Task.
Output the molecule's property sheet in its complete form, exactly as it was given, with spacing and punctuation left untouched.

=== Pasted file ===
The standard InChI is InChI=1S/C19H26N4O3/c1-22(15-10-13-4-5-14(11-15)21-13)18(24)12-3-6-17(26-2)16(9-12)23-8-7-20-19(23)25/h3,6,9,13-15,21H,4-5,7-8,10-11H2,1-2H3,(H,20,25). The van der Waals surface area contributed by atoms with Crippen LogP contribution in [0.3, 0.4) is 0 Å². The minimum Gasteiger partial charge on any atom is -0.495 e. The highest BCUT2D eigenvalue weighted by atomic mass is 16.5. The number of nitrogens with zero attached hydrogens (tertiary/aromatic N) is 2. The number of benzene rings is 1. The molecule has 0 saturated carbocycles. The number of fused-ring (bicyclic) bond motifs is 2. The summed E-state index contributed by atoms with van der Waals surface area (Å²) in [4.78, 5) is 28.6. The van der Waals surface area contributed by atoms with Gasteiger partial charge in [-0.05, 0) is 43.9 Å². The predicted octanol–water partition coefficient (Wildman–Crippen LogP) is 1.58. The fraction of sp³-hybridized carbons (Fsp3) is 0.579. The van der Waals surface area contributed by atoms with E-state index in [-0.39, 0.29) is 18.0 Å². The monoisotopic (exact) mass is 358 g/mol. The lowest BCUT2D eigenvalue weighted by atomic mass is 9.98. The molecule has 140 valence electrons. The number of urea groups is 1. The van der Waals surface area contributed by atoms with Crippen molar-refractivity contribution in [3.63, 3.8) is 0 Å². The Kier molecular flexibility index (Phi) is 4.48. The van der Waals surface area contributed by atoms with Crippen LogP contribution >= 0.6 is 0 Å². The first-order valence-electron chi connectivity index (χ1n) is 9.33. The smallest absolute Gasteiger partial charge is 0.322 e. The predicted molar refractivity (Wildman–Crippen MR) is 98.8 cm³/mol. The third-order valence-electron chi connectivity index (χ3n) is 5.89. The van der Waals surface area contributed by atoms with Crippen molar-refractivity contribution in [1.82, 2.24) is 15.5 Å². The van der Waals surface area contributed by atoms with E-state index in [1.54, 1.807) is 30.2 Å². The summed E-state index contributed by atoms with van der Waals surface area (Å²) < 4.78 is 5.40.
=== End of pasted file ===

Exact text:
The standard InChI is InChI=1S/C19H26N4O3/c1-22(15-10-13-4-5-14(11-15)21-13)18(24)12-3-6-17(26-2)16(9-12)23-8-7-20-19(23)25/h3,6,9,13-15,21H,4-5,7-8,10-11H2,1-2H3,(H,20,25). The van der Waals surface area contributed by atoms with Crippen LogP contribution in [0.3, 0.4) is 0 Å². The minimum Gasteiger partial charge on any atom is -0.495 e. The highest BCUT2D eigenvalue weighted by atomic mass is 16.5. The number of nitrogens with zero attached hydrogens (tertiary/aromatic N) is 2. The number of benzene rings is 1. The molecule has 0 saturated carbocycles. The number of fused-ring (bicyclic) bond motifs is 2. The summed E-state index contributed by atoms with van der Waals surface area (Å²) in [4.78, 5) is 28.6. The van der Waals surface area contributed by atoms with Gasteiger partial charge in [-0.05, 0) is 43.9 Å². The predicted octanol–water partition coefficient (Wildman–Crippen LogP) is 1.58. The fraction of sp³-hybridized carbons (Fsp3) is 0.579. The van der Waals surface area contributed by atoms with E-state index in [-0.39, 0.29) is 18.0 Å². The monoisotopic (exact) mass is 358 g/mol. The lowest BCUT2D eigenvalue weighted by atomic mass is 9.98. The molecule has 140 valence electrons. The number of urea groups is 1. The van der Waals surface area contributed by atoms with Crippen molar-refractivity contribution in [3.63, 3.8) is 0 Å². The Kier molecular flexibility index (Phi) is 4.48. The van der Waals surface area contributed by atoms with Crippen LogP contribution >= 0.6 is 0 Å². The first-order valence-electron chi connectivity index (χ1n) is 9.33. The smallest absolute Gasteiger partial charge is 0.322 e. The predicted molar refractivity (Wildman–Crippen MR) is 98.8 cm³/mol. The third-order valence-electron chi connectivity index (χ3n) is 5.89. The van der Waals surface area contributed by atoms with Crippen molar-refractivity contribution in [1.82, 2.24) is 15.5 Å². The van der Waals surface area contributed by atoms with E-state index in [1.54, 1.807) is 30.2 Å². The summed E-state index contributed by atoms with van der Waals surface area (Å²) < 4.78 is 5.40.